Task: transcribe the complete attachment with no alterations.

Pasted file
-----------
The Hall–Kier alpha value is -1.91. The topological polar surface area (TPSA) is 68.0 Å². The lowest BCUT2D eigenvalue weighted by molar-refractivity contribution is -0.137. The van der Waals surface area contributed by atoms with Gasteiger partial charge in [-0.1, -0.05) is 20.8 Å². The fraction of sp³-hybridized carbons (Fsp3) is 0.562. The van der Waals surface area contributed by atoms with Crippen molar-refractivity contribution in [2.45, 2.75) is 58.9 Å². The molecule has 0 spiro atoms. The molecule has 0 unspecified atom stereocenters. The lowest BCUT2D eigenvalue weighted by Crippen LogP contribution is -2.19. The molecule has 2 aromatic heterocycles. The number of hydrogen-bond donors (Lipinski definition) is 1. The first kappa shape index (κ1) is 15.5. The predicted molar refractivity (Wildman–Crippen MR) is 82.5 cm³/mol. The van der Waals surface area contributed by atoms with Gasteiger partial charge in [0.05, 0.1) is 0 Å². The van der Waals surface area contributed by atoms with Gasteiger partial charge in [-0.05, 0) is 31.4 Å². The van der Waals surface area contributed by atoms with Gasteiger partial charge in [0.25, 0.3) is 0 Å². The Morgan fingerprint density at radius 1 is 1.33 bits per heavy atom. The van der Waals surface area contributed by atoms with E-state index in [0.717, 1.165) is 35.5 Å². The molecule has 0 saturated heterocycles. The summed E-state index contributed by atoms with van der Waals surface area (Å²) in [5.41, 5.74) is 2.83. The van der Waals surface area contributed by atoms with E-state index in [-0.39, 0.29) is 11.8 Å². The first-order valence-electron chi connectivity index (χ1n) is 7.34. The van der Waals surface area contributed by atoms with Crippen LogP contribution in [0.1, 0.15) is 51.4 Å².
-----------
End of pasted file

The Hall–Kier alpha value is -1.91. The topological polar surface area (TPSA) is 68.0 Å². The lowest BCUT2D eigenvalue weighted by molar-refractivity contribution is -0.137. The van der Waals surface area contributed by atoms with Gasteiger partial charge in [-0.1, -0.05) is 20.8 Å². The fraction of sp³-hybridized carbons (Fsp3) is 0.562. The van der Waals surface area contributed by atoms with Crippen molar-refractivity contribution in [2.45, 2.75) is 58.9 Å². The molecule has 0 spiro atoms. The molecule has 0 unspecified atom stereocenters. The lowest BCUT2D eigenvalue weighted by Crippen LogP contribution is -2.19. The molecule has 2 aromatic heterocycles. The number of hydrogen-bond donors (Lipinski definition) is 1. The first kappa shape index (κ1) is 15.5. The predicted molar refractivity (Wildman–Crippen MR) is 82.5 cm³/mol. The van der Waals surface area contributed by atoms with Gasteiger partial charge in [0.05, 0.1) is 0 Å². The van der Waals surface area contributed by atoms with Gasteiger partial charge in [-0.05, 0) is 31.4 Å². The van der Waals surface area contributed by atoms with Gasteiger partial charge in [0.25, 0.3) is 0 Å². The Morgan fingerprint density at radius 1 is 1.33 bits per heavy atom. The van der Waals surface area contributed by atoms with E-state index in [0.717, 1.165) is 35.5 Å². The molecule has 0 saturated heterocycles. The summed E-state index contributed by atoms with van der Waals surface area (Å²) in [5.41, 5.74) is 2.83. The van der Waals surface area contributed by atoms with E-state index in [-0.39, 0.29) is 11.8 Å². The first-order valence-electron chi connectivity index (χ1n) is 7.34. The van der Waals surface area contributed by atoms with Crippen LogP contribution in [0.1, 0.15) is 51.4 Å².